1499 Catherine of Aragon is married by proxy to Arthur Tudor, Prince of Wales. Catherine is 13 and Arthur is 12.
1535 French explorer Jacques Cartier sets sail on his second voyage to North America with three ships, 110 men, and Chief Donnacona’s two sons (whom Cartier had kidnapped during his first voyage).
1536 Anne Boley (born 1501)n, the second wife of Henry VIII of England, is beheaded for adultery, treason, and incest.
1554 The future Elizabeth I of England is released from the Tower of London and escorted to Woodstock, where she is put under house-arrest.
1568 Queen Elizabeth I of England orders the arrest of Mary, Queen of Scots.
1743 Jean-Pierre Christin developed the centigrade temperature scale.
1749 King George II of Great Britain grants the Ohio Company a charter of land around the forks of the Ohio River.
1776 American Revolutionary War: A Continental Army garrison surrenders in the Battle of The Cedars.
1780 New England’s Dark Day: A combination of thick smoke and heavy cloud cover causes complete darkness to fall on Eastern Canada and the New England area of the United States at 10:30 A.M.
1795 James Boswell (died), Scottish-English lawyer and author (born 1740)
1795 Johns Hopkins (born), American businessman and philanthropist (died 1873)
1795 Josiah Bartlett (died), American physician and politician, 4th Governor of New Hampshire (born 1729)
1802 Napoleon Bonaparte founds the Legion of Honour.
1825 Claude Henri de Rouvroy, comte de Saint-Simon (died), French philosopher (born 1760)
1828 U.S. President John Quincy Adams signs the Tariff of 1828 into law, protecting wool manufacturers in the United States.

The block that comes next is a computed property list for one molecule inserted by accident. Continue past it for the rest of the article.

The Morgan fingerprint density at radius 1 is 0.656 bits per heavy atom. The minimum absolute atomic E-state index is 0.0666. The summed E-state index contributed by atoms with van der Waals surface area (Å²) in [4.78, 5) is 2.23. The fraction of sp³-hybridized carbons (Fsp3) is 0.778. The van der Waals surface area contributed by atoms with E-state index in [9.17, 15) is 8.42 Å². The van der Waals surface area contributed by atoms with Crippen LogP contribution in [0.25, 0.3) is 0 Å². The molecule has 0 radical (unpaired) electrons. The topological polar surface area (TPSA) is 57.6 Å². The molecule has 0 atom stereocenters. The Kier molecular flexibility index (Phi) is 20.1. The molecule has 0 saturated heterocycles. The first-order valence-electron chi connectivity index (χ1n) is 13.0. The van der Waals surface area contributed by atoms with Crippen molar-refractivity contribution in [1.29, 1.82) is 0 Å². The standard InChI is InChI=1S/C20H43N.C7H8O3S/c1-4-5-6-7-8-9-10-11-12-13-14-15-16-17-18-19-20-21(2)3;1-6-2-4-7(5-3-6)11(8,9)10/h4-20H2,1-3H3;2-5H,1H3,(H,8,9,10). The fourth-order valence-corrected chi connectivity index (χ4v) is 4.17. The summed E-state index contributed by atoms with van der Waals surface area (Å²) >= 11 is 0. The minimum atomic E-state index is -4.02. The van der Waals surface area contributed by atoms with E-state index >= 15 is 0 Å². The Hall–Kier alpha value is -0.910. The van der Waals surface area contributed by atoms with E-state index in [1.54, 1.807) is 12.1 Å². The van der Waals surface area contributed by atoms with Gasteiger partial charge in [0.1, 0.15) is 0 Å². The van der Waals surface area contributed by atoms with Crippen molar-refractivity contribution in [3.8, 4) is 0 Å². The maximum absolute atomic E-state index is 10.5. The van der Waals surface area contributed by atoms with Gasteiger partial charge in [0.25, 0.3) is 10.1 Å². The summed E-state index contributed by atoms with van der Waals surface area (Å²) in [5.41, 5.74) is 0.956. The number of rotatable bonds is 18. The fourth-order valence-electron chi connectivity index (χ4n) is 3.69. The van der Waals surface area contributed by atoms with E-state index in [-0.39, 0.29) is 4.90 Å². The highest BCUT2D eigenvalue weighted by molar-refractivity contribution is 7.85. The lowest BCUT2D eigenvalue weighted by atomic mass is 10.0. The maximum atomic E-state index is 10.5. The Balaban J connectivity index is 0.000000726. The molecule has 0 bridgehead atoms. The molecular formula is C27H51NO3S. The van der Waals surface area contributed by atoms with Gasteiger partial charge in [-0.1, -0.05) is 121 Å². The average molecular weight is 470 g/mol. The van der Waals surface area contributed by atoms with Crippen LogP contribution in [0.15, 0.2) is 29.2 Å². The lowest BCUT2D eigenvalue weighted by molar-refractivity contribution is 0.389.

1845 Captain Sir John Franklin and his ill-fated Arctic expedition depart from Greenhithe, England.
1848 Mexico ratifies the Treaty of Guadalupe Hidalgo thus ending the Mexican – American War and ceding California, Nevada, Utah and parts of four other modern-day U.S. states to the United States for US$15 million.
1864 Nathaniel Hawthorne, American author (born 1804)
1890 Ho Chi Minh (born), Vietnamese politician, 1st President of Vietnam (died 1969)
1897 Oscar Wilde is released from Reading Gaol Prison.
1910 Nathuram Godse (born), Indian assassin of Mahatma Gandhi (died 1949)
1911 Parks Canada, the world’s first national park service, is established as the Dominion Parks Branch under the Department of the Interior.
1921 The U.S. Congress passes the Emergency Quota Act establishing national quotas on immigration.
1922 The Young Pioneer organization of the Soviet Union is established.
1925 Malcolm X (born), American minister and activist (died 1965)
1925 Pol Pot (born), Cambodian politician, 29th Prime Minister of Cambodia (died 1998)
1928 Colin Chapman (born), English engineer and businessman, founded Lotus Cars (died 1982)
1930 Eugene Genovese (born), American historian and author (died 2012)
1934 Jim Lehrer (born), American journalist and author
1935 David Hartman (born), American journalist and actor
1935 T. E. Lawrence (died), Welsh-English colonel (born 1888)